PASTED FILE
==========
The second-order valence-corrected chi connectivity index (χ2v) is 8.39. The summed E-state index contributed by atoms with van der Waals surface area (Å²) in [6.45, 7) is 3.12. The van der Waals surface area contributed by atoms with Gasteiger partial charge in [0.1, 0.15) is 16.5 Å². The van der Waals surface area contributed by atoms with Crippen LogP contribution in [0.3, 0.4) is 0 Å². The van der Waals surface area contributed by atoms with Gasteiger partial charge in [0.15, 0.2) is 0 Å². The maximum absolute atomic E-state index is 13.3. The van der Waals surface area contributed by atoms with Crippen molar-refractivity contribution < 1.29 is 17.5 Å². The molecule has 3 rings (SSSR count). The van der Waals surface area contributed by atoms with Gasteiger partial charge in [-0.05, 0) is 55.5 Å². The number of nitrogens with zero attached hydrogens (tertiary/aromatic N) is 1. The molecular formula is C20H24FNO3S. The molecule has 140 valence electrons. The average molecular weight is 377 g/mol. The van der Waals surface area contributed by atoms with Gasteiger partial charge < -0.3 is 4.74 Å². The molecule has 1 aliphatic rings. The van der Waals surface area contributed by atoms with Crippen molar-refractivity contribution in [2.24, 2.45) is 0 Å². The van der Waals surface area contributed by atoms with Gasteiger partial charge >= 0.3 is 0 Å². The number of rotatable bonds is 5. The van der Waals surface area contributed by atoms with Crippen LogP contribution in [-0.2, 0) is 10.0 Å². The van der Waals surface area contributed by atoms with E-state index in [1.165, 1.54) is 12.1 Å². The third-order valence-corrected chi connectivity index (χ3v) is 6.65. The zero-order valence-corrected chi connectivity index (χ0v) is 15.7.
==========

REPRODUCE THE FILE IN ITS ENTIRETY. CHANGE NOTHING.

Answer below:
The second-order valence-corrected chi connectivity index (χ2v) is 8.39. The summed E-state index contributed by atoms with van der Waals surface area (Å²) in [6.45, 7) is 3.12. The van der Waals surface area contributed by atoms with Gasteiger partial charge in [0.1, 0.15) is 16.5 Å². The van der Waals surface area contributed by atoms with Crippen LogP contribution in [0.3, 0.4) is 0 Å². The van der Waals surface area contributed by atoms with Gasteiger partial charge in [0.15, 0.2) is 0 Å². The maximum absolute atomic E-state index is 13.3. The van der Waals surface area contributed by atoms with Crippen molar-refractivity contribution < 1.29 is 17.5 Å². The molecule has 3 rings (SSSR count). The van der Waals surface area contributed by atoms with Gasteiger partial charge in [-0.05, 0) is 55.5 Å². The number of nitrogens with zero attached hydrogens (tertiary/aromatic N) is 1. The molecular formula is C20H24FNO3S. The molecule has 140 valence electrons. The average molecular weight is 377 g/mol. The van der Waals surface area contributed by atoms with Gasteiger partial charge < -0.3 is 4.74 Å². The molecule has 1 aliphatic rings. The van der Waals surface area contributed by atoms with Crippen molar-refractivity contribution in [2.24, 2.45) is 0 Å². The van der Waals surface area contributed by atoms with Gasteiger partial charge >= 0.3 is 0 Å². The number of rotatable bonds is 5. The van der Waals surface area contributed by atoms with Crippen LogP contribution in [-0.2, 0) is 10.0 Å². The van der Waals surface area contributed by atoms with E-state index in [1.165, 1.54) is 12.1 Å². The third-order valence-corrected chi connectivity index (χ3v) is 6.65. The zero-order valence-corrected chi connectivity index (χ0v) is 15.7.